PREDICTION

Vargas is a decent fighter, but he's a borderline class C boxer at best and is nowhere near the level of Pacquiao. He loves to come forward and brawl while utterly lacking speed and power. He's tall but doesn't fight tall, and his mediocre defense and nothing special footwork often leaves him open for the taking. Come fight night, fans can expect Pacquiao to land his straight left and right hook at will while dazing the poor Vargas with his lateral movement.

Other than his youth, height and reach advantage, Vargas has pretty much nothing to offer against Pacquiao. The Filipino ring icon has the overwhelming advantage when it comes to power, speed, experience, skills set and cornermen -- a package that is quite hard to beat since Vargas isn't exactly known for having a high in-ring IQ. Suffice it to say, the two words that would best describe Vargas are "average" and "ordinary".

The interest surrounding this upcoming fight has proved to be lukewarm since the day it was announced. And why not? Nobody asked nor wanted to see Pacquiao going against Vargas. The Filipino people wanted Pacquiao to get himself in the Olympics in hopes to win the country's first gold medal, instead they got a fight with Vargas, who's widely unknown and is levels below him when it comes to the fight game.

Vargas does not belong in there with Pacquiao. Heck, Vargas and Pacquiao shouldn't even be mentioned in the same sentence. Vargas' come forward style is a horrible matchup for Pacquiao given his weak attributes.

Pacquiao's victory has never been much more imminent this past few years. Should he show force at least 70% on fight night, it would still be sufficient enough to snatch the WBO world title. Pacquiao, however, has also put himself in a situation where he has a lot more to lose than to gain. By picking to fight a weak opposition in Vargas, he had placed himself in a position where he can't afford not to impress.

What makes this fight a bit worth watching though is that Vargas is going to try, he's going to press and brawl and would be made to pay for it over and over. At 37 years old, there's still not too many fighters out there who can trade with Pacquiao, let alone Vargas, who barely has any sting in his punches.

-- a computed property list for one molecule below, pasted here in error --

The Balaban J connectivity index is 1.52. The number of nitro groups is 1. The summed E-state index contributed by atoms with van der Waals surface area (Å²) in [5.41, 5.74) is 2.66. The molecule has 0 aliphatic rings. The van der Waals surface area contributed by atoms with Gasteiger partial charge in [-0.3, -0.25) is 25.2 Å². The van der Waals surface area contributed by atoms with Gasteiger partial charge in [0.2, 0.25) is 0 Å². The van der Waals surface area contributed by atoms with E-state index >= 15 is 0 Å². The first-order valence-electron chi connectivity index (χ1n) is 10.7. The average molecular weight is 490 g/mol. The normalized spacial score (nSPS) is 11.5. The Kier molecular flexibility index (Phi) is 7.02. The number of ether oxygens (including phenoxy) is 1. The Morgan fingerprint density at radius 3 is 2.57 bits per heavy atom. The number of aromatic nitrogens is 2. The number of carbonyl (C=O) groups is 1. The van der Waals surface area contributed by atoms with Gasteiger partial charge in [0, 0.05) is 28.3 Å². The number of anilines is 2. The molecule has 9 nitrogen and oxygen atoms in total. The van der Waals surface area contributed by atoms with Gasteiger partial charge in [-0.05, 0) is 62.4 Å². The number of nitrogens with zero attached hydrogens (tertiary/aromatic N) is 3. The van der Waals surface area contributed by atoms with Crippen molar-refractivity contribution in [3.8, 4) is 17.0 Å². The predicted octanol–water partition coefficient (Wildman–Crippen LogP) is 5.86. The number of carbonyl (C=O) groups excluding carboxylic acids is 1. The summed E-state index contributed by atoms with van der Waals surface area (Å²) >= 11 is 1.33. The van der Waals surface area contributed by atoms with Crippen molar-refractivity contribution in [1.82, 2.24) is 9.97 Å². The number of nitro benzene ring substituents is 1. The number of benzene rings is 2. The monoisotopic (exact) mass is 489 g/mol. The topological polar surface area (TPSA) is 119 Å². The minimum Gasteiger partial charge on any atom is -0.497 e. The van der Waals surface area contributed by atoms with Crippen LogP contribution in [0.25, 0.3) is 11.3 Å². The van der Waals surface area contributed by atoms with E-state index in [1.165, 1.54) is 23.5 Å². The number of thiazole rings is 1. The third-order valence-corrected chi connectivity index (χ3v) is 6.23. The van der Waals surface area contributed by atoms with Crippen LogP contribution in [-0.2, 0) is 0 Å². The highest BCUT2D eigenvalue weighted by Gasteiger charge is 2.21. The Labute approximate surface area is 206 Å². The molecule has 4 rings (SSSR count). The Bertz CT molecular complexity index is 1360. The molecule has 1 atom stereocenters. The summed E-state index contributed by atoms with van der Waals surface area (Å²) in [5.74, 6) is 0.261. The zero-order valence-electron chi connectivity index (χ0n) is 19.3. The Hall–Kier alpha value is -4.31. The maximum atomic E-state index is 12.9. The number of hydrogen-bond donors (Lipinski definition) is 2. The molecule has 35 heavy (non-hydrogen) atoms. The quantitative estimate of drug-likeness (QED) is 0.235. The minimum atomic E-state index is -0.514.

Pacquiao is bound to outbox and do better than Vargas in every aspect of the game. And should he bring out a tiny bit of his old aggressive self, a knockout win is a huge possibility this time around. If the plan is to have Pacquiao retire with a world title around his waist, then his team surely picked the right opponent to fight. — BAP, GMA News


An Open Letter to Spkr. Pantaleon Alvarez et al.: Do you really want to deter drunk driving in the Philippines? Published November 2, 2016 5:59pm


SPEAKER OF THE HOUSE ALVAREZ

By DINNA LOUISE C. DAYAO

I am writing you as a citizen who is deeply concerned about the number of road crashes in our country that can be blamed on alcohol. The figures from the Department of Health are alarming: from 2009 to 2015, alcohol topped the list of risk factors at the time of the road crash. During that period, alcohol led to 10,914 injury cases.

I therefore thank you for authoring House Bill number 5. Said bill sets longer jail times and higher fines for people who drive under the influence.

Tougher penalties for drunk driving are good. However, road safety research suggests that they are not enough.

READ MORE...

“Strong laws can change behavior, but strong enforcement can ensure the change of behavior,” says Kelly Larson, program director, Bloomberg Philanthropies. The Bloomberg Initiative for Global Road Safety focuses on implementing key interventions proven to reduce road traffic deaths and injuries.

Researchers Arthur Goodwin et al. agree. “Deterrence works when consequences are swift, sure, and severe (with swift and sure being more important in affecting behavior than severe),” they conclude. These experts wrote Countermeasures that work: a highway safety countermeasure guide for state highway safety offices.

And therein lies the rub, Speaker Alvarez and company: “Swift” and “sure” are not words that can be used to describe the way our law enforcers have been struggling to implement our national drunk-driving law, Republic Act (RA) 10586.

Consider the following:

The Philippines got a dismal 1 out of 10 rating in the implementation of its drunk-driving law in the World Health Organization Global status report on road safety 2015.

Our national drunk-driving law, RA 10586, is based on blood alcohol concentration (BAC) limits. This is a good start. We have a leg up on Indonesia; the country’s drunk-driving law is not based on BAC limits.

Another plus is that RA 10586 sets a limit of 0.05 grams per deciliter (g/dl). “Laws that establish BACs of 0.05g/dl or below are effective at reducing the number of alcohol-related crashes,” says the WHO.

However, our law needs to be accompanied by “visible and rapid enforcement,” says the global agency. And this is the area where we have failed. The dismal rating came from eight road safety experts from the Philippines. While it is subjective, the low rating is very telling.

In the entire archipelago, there are only 150 breath alcohol analyzers.